Kootenai River

Troy, Montana

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For most of its length in the United States, the Kootenai River is within sight of roads. This trip, which starts in Montana and ends in Idaho, takes paddlers through a remote and heavily forested canyon, where cars cannot be heard or seen. An occasional house peeks over the horizon and trains screech and grind along riverside tracks, disrupting the solitude about every hour. Otherwise, river travelers likely will have the place to themselves. Fishing is a big attraction, with healthy populations of pan-sized cutthroat and rainbow trout, along with a few lunkers. Broad and swift, the river is gentle for long stretches that are separated by rapids. The whitewater should not cause problems for intermediate paddlers. About 5 miles into the trip, the river crosses under an abandoned bridge at the old village of Leonia. Anglers should note the spot carefully, since it also marks the Idaho state line. Those with only Montana fishing licenses must reel in their lines. About a mile beyond the bridge is a cedar-covered island with rapids at the head. A good, undeveloped campsite is on a high bench at the tail of the island. A second island, 5 miles downstream from the first, also provides good camping. The islands and most of the south shore of the Kootenai are public land, administered by the U.S. Forest Service. The north shore is a mix of public and private land. Strong headwinds can be a problem the last several miles of the trip.
Paddling Washington: Routes in Washington State & the Inland Northwest

DESCRIPTION FROM:

Paddling Washington: Routes in Washington State & the Inland Northwest

by Verne Huser, Rich Landers, Dan Hansen, and Doug North (The Mountaineers Books)

For most of its length in the United States, the Kootenai River is within sight of roads. This trip, which starts in Montana and ends in Idaho, takes paddlers through a remote and heavily forested canyon, where cars cannot be heard or seen. An occasional house peeks over the horizon and trains screech and grind along riverside tracks, disrupting the solitude about every hour. Otherwise, river travelers likely will have the place to themselves. Fishing is a big attraction, with healthy populations of pan-sized cutthroat and rainbow trout, along with a few lunkers.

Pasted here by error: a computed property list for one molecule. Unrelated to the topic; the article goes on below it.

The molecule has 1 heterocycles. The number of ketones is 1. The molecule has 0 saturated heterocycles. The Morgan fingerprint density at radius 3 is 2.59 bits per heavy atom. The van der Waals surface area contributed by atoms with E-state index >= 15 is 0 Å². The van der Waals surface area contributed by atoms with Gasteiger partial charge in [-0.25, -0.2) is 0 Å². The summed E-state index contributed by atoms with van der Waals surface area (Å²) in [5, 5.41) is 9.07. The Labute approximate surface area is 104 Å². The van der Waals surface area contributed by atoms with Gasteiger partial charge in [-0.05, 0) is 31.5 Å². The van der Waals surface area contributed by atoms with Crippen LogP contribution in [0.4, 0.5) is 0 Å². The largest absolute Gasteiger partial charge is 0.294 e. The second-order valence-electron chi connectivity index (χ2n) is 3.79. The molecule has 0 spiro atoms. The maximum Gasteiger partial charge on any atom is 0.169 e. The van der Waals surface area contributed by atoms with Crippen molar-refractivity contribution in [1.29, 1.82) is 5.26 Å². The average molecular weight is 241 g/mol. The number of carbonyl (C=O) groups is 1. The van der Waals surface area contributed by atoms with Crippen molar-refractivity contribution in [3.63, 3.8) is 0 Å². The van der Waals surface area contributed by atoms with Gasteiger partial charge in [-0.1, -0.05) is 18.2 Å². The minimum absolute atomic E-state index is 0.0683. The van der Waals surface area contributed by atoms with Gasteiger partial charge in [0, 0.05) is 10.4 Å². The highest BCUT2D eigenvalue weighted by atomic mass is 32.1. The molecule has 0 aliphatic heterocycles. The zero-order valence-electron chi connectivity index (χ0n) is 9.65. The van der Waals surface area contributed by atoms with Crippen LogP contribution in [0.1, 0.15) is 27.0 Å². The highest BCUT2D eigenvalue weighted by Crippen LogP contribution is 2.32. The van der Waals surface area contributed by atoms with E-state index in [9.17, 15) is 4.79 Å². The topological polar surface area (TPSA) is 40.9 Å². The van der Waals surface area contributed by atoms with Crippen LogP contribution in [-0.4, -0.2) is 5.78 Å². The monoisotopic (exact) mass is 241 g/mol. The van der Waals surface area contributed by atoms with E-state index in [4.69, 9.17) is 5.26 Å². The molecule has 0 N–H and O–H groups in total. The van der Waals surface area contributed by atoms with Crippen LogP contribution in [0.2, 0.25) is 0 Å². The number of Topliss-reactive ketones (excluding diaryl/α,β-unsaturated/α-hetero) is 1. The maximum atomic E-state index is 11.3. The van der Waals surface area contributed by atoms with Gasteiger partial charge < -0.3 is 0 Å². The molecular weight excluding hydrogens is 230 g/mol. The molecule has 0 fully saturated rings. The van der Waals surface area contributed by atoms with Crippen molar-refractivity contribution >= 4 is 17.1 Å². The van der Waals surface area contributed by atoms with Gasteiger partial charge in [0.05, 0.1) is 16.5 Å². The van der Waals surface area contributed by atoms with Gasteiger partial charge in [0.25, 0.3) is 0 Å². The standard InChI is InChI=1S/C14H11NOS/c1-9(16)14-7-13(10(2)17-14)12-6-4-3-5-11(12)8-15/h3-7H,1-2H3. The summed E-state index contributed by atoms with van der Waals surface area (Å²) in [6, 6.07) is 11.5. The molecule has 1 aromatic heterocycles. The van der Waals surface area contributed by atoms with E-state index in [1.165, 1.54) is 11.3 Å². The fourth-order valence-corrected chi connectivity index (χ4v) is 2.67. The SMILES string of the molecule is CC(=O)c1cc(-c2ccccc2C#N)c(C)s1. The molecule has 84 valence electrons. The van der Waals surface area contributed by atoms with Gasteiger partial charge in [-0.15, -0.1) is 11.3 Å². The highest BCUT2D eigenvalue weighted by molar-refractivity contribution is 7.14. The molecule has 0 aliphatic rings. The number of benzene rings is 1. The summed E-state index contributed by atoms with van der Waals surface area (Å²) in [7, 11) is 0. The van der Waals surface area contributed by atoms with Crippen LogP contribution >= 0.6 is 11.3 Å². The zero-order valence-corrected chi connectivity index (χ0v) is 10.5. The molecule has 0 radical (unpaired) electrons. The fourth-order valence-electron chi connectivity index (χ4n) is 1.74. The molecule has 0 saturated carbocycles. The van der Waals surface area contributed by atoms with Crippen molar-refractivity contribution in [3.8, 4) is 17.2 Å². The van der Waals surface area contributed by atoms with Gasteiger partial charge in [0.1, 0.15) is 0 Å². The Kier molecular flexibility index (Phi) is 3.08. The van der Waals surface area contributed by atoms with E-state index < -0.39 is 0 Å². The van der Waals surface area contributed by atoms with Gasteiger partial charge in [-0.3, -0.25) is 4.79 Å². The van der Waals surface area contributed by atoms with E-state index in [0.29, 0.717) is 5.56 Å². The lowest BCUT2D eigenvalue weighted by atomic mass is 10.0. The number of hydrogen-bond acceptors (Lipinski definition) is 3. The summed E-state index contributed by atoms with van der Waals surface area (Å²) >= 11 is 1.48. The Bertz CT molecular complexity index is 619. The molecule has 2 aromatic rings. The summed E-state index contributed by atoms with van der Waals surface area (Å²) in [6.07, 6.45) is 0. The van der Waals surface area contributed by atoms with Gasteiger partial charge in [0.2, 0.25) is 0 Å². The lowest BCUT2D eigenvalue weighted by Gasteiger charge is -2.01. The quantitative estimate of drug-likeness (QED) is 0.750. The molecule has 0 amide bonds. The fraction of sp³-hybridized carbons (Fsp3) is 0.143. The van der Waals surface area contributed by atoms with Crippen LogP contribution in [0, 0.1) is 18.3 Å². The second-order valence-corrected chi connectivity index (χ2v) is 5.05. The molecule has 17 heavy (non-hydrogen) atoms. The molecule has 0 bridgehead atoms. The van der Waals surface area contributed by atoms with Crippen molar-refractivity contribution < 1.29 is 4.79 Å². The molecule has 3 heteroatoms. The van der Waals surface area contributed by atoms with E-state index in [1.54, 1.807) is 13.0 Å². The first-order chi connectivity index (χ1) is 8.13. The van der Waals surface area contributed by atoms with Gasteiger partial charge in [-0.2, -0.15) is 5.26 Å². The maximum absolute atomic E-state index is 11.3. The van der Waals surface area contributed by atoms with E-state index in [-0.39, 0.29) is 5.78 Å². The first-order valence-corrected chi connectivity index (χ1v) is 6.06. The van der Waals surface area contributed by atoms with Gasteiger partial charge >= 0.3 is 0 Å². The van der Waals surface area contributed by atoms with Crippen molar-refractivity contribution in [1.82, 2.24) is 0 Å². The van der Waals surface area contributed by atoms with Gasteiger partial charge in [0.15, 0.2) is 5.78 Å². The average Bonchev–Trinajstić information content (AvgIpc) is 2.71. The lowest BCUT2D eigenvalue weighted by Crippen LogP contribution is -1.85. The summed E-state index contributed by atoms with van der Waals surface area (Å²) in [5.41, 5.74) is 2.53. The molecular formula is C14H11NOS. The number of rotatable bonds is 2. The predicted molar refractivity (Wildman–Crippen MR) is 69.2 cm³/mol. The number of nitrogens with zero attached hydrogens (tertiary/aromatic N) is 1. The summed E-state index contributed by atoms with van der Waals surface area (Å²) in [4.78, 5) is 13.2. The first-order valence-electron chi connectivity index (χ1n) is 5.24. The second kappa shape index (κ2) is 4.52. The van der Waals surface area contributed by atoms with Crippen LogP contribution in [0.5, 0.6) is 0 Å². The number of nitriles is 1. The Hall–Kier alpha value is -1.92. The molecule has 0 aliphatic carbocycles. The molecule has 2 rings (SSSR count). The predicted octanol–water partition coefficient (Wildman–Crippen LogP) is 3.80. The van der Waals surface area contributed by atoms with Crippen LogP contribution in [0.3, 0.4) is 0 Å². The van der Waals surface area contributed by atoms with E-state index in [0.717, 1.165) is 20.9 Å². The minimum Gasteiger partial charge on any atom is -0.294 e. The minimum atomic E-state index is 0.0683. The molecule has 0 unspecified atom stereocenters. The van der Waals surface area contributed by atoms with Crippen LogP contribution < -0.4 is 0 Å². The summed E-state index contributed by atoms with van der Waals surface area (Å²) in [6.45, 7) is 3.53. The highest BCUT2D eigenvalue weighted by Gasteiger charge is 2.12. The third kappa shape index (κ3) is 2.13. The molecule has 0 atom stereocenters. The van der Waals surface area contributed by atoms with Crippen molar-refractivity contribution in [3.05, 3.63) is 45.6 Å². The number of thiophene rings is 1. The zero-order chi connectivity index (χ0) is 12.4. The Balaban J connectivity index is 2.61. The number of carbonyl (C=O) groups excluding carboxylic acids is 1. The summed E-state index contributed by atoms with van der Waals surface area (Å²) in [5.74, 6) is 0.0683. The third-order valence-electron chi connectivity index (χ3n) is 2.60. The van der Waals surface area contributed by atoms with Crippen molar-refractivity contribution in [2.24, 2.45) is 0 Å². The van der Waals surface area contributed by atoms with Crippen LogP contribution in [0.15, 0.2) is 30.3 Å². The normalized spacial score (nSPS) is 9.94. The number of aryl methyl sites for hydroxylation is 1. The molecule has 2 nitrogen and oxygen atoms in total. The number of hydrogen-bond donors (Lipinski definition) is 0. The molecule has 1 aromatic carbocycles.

Broad and swift, the river is gentle for long stretches that are separated by rapids. The whitewater should not cause problems for intermediate paddlers. About 5 miles into the trip, the river crosses under an abandoned bridge at the old village of Leonia. Anglers should note the spot carefully, since it also marks the Idaho state line. Those with only Montana fishing licenses must reel in their lines. About a mile beyond the bridge is a cedar-covered island with rapids at the head. A good, undeveloped campsite is on a high bench at the tail of the island. A second island, 5 miles downstream from the first, also provides good camping. The islands and most of the south shore of the Kootenai are public land, administered by the U.S. Forest Service. The north shore is a mix of public and private land. Strong headwinds can be a problem the last several miles of the trip.

©  Verne Huser, Rich Landers, Dan Hansen, and Doug North/The Mountaineers Books. All Rights Reserved.

Activity Type: Whitewater Kayaking & Canoeing
Nearby City: Troy
Distance: 16
Duration: 6 hours or overnight
Class: Class II
Season: Best: May through October
Local Contacts: Kootenai National Forest, Three Rivers Ranger Station in Troy
Local Maps: USGS Kilbrennen Lake, Leonia, Curley Creek, Moyie Springs
Driving Directions: Directions to Kootenai River

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Apr 2018